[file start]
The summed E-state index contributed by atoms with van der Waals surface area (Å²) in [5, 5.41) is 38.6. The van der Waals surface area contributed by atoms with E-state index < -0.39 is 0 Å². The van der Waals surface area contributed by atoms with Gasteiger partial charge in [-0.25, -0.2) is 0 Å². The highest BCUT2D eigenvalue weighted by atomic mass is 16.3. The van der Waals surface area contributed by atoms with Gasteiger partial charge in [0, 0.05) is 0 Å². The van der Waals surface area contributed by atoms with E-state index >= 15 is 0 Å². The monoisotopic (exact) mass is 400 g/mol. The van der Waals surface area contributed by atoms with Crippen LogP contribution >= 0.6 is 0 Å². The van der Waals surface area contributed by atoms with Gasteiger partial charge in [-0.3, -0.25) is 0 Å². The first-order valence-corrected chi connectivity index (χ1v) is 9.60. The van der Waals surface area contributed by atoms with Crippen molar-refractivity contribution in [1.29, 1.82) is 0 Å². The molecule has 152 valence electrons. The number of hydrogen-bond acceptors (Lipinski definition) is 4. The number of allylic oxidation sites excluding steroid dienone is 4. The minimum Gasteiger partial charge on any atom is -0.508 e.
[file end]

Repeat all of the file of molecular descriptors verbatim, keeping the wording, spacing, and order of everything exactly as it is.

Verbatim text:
The summed E-state index contributed by atoms with van der Waals surface area (Å²) in [5, 5.41) is 38.6. The van der Waals surface area contributed by atoms with E-state index < -0.39 is 0 Å². The van der Waals surface area contributed by atoms with Gasteiger partial charge in [-0.25, -0.2) is 0 Å². The highest BCUT2D eigenvalue weighted by atomic mass is 16.3. The van der Waals surface area contributed by atoms with Gasteiger partial charge in [0, 0.05) is 0 Å². The van der Waals surface area contributed by atoms with E-state index >= 15 is 0 Å². The monoisotopic (exact) mass is 400 g/mol. The van der Waals surface area contributed by atoms with Crippen LogP contribution >= 0.6 is 0 Å². The van der Waals surface area contributed by atoms with Gasteiger partial charge in [-0.3, -0.25) is 0 Å². The first-order valence-corrected chi connectivity index (χ1v) is 9.60. The van der Waals surface area contributed by atoms with Crippen molar-refractivity contribution in [1.29, 1.82) is 0 Å². The molecule has 152 valence electrons. The number of hydrogen-bond acceptors (Lipinski definition) is 4. The number of allylic oxidation sites excluding steroid dienone is 4. The minimum Gasteiger partial charge on any atom is -0.508 e.